One of the things about Japan that I’m always most curious about is the various traditional buildings and items that can be found, like the mikoshi. These are portable shrines of various sizes that get carried around during festive times. They’re incredibly intricate in their decorations and must require regular maintenance. This always leads me to wondering who makes these things and what is their business model? You don’t see any billboards for mikoshi manufacturers and yet the workshops and craftsmen are out there, somewhere doing their thing.

For another example, take this little mosaic box pictured above. You may have seen a similar one before, but do you know how it’s made? You might be surprised at where the pattern actually comes from and thanks to a series of videos put out on YouTube, we can get a glimpse at how traditional handmade Japanese goods are painstakingly created.

These videos were actually put out a couple years ago, but have recently gotten attention due to the their ability to induce a pleasurable sensation in your brain as reported by Gizmodo and The Huffington Post.

Dzuku: Noboru Honma

Although I prefer a good old hairdryer for my ASMR fix, this video is certainly relaxing. However, I got more of a kick seeing how those mosaic patterns were created by planing off a sheet of over thirty different types of wood glued together.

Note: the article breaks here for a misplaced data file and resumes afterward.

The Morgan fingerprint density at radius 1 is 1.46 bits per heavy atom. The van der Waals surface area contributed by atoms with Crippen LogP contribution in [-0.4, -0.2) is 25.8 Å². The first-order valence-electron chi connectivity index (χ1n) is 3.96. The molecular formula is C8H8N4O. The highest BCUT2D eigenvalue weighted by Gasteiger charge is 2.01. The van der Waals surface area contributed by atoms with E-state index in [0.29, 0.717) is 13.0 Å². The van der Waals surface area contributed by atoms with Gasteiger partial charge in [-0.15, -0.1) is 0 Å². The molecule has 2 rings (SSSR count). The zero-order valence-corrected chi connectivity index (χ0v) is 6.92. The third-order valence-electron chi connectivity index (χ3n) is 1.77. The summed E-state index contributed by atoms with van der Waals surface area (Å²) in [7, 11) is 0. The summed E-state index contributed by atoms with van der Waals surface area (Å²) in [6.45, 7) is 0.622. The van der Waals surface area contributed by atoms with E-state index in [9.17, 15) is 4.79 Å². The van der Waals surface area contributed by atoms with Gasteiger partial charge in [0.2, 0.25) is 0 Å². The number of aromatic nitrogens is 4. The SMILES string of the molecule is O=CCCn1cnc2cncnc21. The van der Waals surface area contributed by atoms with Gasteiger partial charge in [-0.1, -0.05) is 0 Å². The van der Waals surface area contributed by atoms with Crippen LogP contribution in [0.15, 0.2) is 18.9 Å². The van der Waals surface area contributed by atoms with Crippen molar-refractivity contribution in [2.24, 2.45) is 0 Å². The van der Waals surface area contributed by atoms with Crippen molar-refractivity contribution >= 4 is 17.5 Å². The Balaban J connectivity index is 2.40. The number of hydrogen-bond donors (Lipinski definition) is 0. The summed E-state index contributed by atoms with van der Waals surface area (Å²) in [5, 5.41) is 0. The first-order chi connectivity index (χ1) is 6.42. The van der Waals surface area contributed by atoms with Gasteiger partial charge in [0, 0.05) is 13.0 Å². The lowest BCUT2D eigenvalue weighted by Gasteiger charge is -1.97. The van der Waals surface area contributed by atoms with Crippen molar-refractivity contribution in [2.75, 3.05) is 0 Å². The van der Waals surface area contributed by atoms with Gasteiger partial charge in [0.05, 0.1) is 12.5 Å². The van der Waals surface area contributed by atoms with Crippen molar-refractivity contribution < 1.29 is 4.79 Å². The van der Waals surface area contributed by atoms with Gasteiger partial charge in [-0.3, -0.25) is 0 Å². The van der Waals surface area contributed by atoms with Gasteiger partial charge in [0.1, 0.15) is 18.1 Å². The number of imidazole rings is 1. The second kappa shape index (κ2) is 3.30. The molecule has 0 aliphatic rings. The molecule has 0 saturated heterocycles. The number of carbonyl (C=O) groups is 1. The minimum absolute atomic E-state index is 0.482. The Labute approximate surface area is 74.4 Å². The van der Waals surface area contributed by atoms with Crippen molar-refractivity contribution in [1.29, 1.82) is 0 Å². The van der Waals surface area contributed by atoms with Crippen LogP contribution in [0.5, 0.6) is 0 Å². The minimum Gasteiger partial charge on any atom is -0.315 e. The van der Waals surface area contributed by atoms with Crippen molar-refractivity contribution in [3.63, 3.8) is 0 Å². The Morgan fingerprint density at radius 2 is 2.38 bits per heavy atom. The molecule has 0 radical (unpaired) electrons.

Nanpoteki Pot: Ryo Yaegashi

There’s a whole lot more where that came from! Check out how to make a tea pot made of Nanputeki (Southern Ironworks), as Ryo Yaegashi shows us.

At first I was surprised to see Yaegashi not wearing gloves while handling molten iron at over 1000℃ temperatures. However, after thinking about it, the gloves probably wouldn’t have helped at that point anyway.

Kiriko: Gonnugi Kudo

Back to the tranquil arts, here we can watch Gonnugi Kudo make a kiriko in the Ueyama Hachimangu Shrine. It was then only just rebuilt following the Tohoku Disaster.

Butsuzo: Meikei Matsumoto

Keeping on the religious theme, we can also glimpse Meikei Matsumoto carving Buddhist Statues. You might think Buddha looks a little pissed off there but that’s an image of Fudō-myōō an aggressive guardian of those on the path to enlightenment.

Nishiki Brocade: Amane Tatsumura

Finally, here is Amane Tatsumura weaving brocade on his draw loom. Although this isn’t exclusively a Japanese art, it’s still incredibly impressive to watch the complex procedure of making one.

These are but a few of the 28 videos released from Gucci Japan on their GucciJapanHand YouTube channel. There you can watch the entire series from traditional glassworks to candy making. There are even some more modern ones like bartending and make-up artistry. We can’t guarantee they’ll all give you a brain orgasm, but they’re interesting nonetheless.

Source: Gizmodo, Huffington Post (English), Agohige Kaizokudan (Japanese)
Video and Images: YouTube – GucciJapanHand